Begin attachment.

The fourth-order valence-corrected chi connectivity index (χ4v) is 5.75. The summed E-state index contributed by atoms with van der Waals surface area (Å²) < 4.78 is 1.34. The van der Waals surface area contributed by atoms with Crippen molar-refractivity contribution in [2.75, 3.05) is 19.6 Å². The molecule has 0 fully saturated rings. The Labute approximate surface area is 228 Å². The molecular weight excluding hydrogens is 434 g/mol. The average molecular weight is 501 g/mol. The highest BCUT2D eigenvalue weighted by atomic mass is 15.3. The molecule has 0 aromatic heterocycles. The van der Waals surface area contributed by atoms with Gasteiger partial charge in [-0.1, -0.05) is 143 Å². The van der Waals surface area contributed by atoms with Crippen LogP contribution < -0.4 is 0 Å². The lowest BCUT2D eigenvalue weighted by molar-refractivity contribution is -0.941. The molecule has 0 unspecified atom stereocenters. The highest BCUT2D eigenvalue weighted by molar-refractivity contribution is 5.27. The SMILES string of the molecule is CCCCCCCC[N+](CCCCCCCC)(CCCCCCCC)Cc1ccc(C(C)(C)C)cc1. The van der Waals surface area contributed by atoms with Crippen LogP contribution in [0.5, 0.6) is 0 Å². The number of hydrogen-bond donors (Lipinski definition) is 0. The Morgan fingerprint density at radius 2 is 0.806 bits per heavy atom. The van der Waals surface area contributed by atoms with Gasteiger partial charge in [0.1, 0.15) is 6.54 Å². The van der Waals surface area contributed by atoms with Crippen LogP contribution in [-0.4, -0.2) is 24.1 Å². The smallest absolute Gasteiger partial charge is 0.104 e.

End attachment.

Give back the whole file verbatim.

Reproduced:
The fourth-order valence-corrected chi connectivity index (χ4v) is 5.75. The summed E-state index contributed by atoms with van der Waals surface area (Å²) < 4.78 is 1.34. The van der Waals surface area contributed by atoms with Crippen molar-refractivity contribution in [2.75, 3.05) is 19.6 Å². The molecule has 0 fully saturated rings. The Labute approximate surface area is 228 Å². The molecular weight excluding hydrogens is 434 g/mol. The average molecular weight is 501 g/mol. The highest BCUT2D eigenvalue weighted by atomic mass is 15.3. The molecule has 0 aromatic heterocycles. The van der Waals surface area contributed by atoms with Gasteiger partial charge in [-0.1, -0.05) is 143 Å². The van der Waals surface area contributed by atoms with Crippen LogP contribution < -0.4 is 0 Å². The lowest BCUT2D eigenvalue weighted by molar-refractivity contribution is -0.941. The molecule has 0 unspecified atom stereocenters. The highest BCUT2D eigenvalue weighted by molar-refractivity contribution is 5.27. The SMILES string of the molecule is CCCCCCCC[N+](CCCCCCCC)(CCCCCCCC)Cc1ccc(C(C)(C)C)cc1. The van der Waals surface area contributed by atoms with Crippen LogP contribution in [0.5, 0.6) is 0 Å². The number of hydrogen-bond donors (Lipinski definition) is 0. The Morgan fingerprint density at radius 2 is 0.806 bits per heavy atom. The van der Waals surface area contributed by atoms with Gasteiger partial charge in [0.1, 0.15) is 6.54 Å². The van der Waals surface area contributed by atoms with Crippen LogP contribution in [-0.4, -0.2) is 24.1 Å². The smallest absolute Gasteiger partial charge is 0.104 e.